I must have spent weeks of my life in the National Science Centre – Pusat Sains Negara – when my kids were little. It was cheap and cool, and there were enough buttons to press and space to run around to tire even the most energetic toddler.
Then the place was closed for renovation for years. After the reopening we have tried to visit on a few weekends but the crowds – judging by the cars parked far along the main road – have deterred us. We finally made it during the school holiday, and had the place to ourselves.
We have followed Pusat Sains Negara’s Facebook page fill with disappointed comments after reopening, so had an inkling of what to expect. Right from the entrance it was all very familiar, the same fish in the touch pool and the walk-through aquarium (is that a word?) greeted us.
What to expect at Pusat Sains Negara?
The entrance fees are still very reasonable: MYR6 for adults, MYR3 for kids and under sevens go free. The special exhibitions are charged separately, and with a MyKad you save a whopping MYR3.
The space rocket slide, ball shooting play structure and a fenced-off toddler play area are still there in the central area under the big dome.
There are three separate areas downstairs with exhibitions, the stations pretty much the same as before, but with a few new signboards and decoration. The kids were pleased to find their old favourites here!
This crane seems to be the favourite of most kids, with a queue quickly forming next to it.
Upstairs there are loads more permanent collection items, and the special exhibition, which at the moment is Survive the Bunker. It is meant to be about phobia, but to us it seemed more like a haunted house with dark corridors and zombies. Half of the kids backtracked at the sound of screaming coming from inside, and the other half ran through the rooms with their eyes closed. They did, however, want to go back for more so I guess are not suffering from these particular phobias. It is recommended for ages 7 and up. I for one take no pleasure in things horror, but imagine tweens would enjoy the detached arm moving on the floor and such.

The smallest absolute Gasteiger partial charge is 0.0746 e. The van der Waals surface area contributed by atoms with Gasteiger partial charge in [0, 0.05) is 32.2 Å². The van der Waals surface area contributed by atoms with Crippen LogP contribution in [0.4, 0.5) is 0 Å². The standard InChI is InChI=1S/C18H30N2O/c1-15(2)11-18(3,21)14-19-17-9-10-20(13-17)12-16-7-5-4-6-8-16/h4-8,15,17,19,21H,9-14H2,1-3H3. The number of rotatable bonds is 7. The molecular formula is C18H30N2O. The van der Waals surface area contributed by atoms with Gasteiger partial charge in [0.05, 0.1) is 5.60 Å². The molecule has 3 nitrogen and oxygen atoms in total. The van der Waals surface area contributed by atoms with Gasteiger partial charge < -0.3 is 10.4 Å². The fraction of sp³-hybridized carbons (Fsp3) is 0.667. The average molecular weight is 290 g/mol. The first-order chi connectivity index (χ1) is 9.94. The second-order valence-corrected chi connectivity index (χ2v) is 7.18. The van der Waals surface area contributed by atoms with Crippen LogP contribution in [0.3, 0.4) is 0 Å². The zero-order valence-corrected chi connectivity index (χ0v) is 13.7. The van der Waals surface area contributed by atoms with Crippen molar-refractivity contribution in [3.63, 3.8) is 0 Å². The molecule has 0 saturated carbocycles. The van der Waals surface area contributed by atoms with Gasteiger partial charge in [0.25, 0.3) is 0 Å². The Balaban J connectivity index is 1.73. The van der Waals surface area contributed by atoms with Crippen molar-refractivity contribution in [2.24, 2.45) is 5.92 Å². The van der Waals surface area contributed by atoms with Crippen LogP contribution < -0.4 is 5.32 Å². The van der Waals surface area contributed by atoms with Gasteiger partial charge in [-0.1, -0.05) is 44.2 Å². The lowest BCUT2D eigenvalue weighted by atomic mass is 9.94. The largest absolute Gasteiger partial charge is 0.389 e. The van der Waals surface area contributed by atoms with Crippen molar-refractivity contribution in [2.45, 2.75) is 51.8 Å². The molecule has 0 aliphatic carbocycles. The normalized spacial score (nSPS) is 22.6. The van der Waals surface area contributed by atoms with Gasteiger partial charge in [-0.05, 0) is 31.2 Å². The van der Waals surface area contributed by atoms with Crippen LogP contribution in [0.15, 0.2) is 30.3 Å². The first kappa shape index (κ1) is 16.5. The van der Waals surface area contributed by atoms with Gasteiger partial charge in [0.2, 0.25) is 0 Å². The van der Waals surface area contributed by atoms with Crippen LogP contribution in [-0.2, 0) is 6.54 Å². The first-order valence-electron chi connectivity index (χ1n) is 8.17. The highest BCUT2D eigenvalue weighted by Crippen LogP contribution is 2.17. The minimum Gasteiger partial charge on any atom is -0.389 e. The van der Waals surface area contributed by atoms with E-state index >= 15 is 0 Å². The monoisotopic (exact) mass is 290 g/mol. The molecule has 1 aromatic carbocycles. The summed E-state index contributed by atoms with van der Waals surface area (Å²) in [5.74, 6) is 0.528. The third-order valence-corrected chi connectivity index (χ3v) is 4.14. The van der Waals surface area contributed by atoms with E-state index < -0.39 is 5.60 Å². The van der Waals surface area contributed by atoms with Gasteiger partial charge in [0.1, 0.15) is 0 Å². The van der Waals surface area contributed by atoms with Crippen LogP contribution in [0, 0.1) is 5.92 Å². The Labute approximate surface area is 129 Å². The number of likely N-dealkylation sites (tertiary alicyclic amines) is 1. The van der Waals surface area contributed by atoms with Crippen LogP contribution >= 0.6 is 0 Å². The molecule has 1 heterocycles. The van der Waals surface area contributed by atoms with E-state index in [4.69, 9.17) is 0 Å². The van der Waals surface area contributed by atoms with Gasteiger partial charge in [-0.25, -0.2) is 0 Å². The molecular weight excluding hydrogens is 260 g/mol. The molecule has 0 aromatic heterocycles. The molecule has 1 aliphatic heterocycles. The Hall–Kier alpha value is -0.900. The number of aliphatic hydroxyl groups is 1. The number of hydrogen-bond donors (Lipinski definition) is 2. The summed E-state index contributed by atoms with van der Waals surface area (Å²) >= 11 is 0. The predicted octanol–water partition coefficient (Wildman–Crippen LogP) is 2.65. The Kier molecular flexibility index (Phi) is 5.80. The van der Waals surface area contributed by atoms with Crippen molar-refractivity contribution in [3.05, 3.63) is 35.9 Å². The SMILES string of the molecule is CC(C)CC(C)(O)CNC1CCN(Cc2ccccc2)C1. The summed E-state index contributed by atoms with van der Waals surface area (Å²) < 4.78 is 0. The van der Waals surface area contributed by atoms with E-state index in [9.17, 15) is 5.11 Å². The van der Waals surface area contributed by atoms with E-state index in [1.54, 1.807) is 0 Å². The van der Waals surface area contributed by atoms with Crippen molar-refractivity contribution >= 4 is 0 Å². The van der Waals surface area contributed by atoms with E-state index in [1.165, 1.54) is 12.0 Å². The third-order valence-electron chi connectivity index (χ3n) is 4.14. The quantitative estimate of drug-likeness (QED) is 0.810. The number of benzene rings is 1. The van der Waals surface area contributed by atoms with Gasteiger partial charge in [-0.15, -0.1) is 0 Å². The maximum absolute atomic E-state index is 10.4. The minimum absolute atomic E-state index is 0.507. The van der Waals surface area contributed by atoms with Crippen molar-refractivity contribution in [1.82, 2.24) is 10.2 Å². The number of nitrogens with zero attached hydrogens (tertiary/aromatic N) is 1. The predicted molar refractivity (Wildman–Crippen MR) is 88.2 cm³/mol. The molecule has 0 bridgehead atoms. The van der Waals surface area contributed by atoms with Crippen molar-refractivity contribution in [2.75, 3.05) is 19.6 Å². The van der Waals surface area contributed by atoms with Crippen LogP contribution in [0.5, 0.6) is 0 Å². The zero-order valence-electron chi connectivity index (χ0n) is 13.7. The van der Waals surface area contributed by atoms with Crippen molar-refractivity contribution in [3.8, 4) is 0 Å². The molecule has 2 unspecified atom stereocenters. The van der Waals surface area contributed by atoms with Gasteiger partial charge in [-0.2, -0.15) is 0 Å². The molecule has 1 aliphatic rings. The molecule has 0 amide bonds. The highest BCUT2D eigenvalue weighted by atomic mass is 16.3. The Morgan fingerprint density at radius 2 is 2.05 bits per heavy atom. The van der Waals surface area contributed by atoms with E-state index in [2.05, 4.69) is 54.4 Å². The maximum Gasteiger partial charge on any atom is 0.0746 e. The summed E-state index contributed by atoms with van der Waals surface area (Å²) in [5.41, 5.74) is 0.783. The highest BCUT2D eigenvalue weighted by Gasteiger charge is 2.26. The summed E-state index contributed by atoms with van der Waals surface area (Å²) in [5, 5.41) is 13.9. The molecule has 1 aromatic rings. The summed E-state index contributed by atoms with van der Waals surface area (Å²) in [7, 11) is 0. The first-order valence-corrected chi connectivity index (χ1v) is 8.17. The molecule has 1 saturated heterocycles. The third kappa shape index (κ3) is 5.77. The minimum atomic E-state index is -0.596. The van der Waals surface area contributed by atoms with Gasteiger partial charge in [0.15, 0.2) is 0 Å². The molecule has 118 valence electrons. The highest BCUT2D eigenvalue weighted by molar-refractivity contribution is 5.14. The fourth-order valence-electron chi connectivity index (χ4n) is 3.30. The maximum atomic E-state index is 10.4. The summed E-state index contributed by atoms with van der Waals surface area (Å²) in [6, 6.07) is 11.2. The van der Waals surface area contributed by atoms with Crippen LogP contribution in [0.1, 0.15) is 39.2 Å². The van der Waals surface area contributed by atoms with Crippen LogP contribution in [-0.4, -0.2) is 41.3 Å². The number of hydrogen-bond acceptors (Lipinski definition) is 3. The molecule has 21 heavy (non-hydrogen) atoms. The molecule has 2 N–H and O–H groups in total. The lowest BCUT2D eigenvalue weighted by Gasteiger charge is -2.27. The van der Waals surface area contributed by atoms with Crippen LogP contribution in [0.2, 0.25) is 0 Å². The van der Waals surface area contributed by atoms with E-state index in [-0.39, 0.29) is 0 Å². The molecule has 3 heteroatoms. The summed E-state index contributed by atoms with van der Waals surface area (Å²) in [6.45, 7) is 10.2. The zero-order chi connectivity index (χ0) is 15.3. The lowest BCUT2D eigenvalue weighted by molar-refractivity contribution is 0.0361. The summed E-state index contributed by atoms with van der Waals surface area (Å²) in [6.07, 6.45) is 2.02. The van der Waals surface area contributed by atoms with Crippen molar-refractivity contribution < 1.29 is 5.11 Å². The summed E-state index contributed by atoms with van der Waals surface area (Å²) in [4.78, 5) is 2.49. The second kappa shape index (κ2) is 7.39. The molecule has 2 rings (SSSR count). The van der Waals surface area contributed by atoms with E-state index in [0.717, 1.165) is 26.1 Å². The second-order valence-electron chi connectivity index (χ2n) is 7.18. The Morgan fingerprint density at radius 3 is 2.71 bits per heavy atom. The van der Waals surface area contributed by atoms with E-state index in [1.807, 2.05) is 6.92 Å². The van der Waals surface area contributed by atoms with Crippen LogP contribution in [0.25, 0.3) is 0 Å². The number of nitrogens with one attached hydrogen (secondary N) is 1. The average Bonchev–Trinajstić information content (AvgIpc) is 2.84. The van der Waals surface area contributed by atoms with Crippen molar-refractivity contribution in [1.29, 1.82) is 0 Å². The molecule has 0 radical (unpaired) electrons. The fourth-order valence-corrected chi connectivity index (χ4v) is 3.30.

The older boys enjoyed the flying simulation – naturally anything on a screen excites them – and the robot wars run by the staff.
The canteen at the back of the center still serves a simple buffet of Malaysian lunch, but we didn’t stop to try it.
The outside part looks also the same as before. The funky stairs lead to the bottom of the hill with a paddling pool/playground and some exercise equipment. The kids can get suitably wet in trying to cross the obstacle course over water – always fun. The water is a bit murky so wouldn’t probably recommend swimming here for the littlest ones.
On the way back we popped in the butterfly house, but most residents seemed to have fluttered away during the renovations. The subterranean adventure remains closed, as it has been as long as we remember.
During our visit to Pusat Sains Negara most – if not all – things worked but we found the explanations sometimes a bit difficult to follow. The kids had a blast but those who have been looking for a shiny, modern science park to be unveiled will be disappointed. Our kids are looking forward to the next visit, and for the price it is still a nice outing.